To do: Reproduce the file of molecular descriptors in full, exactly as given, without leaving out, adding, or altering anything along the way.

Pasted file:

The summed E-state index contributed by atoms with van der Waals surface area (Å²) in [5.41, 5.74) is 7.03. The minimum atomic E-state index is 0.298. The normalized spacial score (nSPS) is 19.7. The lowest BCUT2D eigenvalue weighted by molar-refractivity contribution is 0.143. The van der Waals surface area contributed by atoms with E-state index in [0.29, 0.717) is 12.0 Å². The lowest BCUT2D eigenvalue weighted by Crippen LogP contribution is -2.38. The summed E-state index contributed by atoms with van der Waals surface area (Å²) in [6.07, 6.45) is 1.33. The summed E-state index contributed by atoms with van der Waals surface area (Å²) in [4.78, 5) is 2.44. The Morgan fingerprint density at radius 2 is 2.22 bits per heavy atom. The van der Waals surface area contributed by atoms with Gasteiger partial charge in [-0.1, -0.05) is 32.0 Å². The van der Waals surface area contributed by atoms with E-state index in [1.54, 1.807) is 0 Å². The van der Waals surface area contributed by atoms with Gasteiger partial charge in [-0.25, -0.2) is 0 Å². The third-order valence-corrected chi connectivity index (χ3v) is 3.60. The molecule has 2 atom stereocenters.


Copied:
The summed E-state index contributed by atoms with van der Waals surface area (Å²) in [5.41, 5.74) is 7.03. The minimum atomic E-state index is 0.298. The normalized spacial score (nSPS) is 19.7. The lowest BCUT2D eigenvalue weighted by molar-refractivity contribution is 0.143. The van der Waals surface area contributed by atoms with E-state index in [0.29, 0.717) is 12.0 Å². The lowest BCUT2D eigenvalue weighted by Crippen LogP contribution is -2.38. The summed E-state index contributed by atoms with van der Waals surface area (Å²) in [6.07, 6.45) is 1.33. The summed E-state index contributed by atoms with van der Waals surface area (Å²) in [4.78, 5) is 2.44. The Morgan fingerprint density at radius 2 is 2.22 bits per heavy atom. The van der Waals surface area contributed by atoms with Gasteiger partial charge in [-0.1, -0.05) is 32.0 Å². The van der Waals surface area contributed by atoms with E-state index in [1.54, 1.807) is 0 Å². The van der Waals surface area contributed by atoms with Gasteiger partial charge in [-0.25, -0.2) is 0 Å². The third-order valence-corrected chi connectivity index (χ3v) is 3.60. The molecule has 2 atom stereocenters.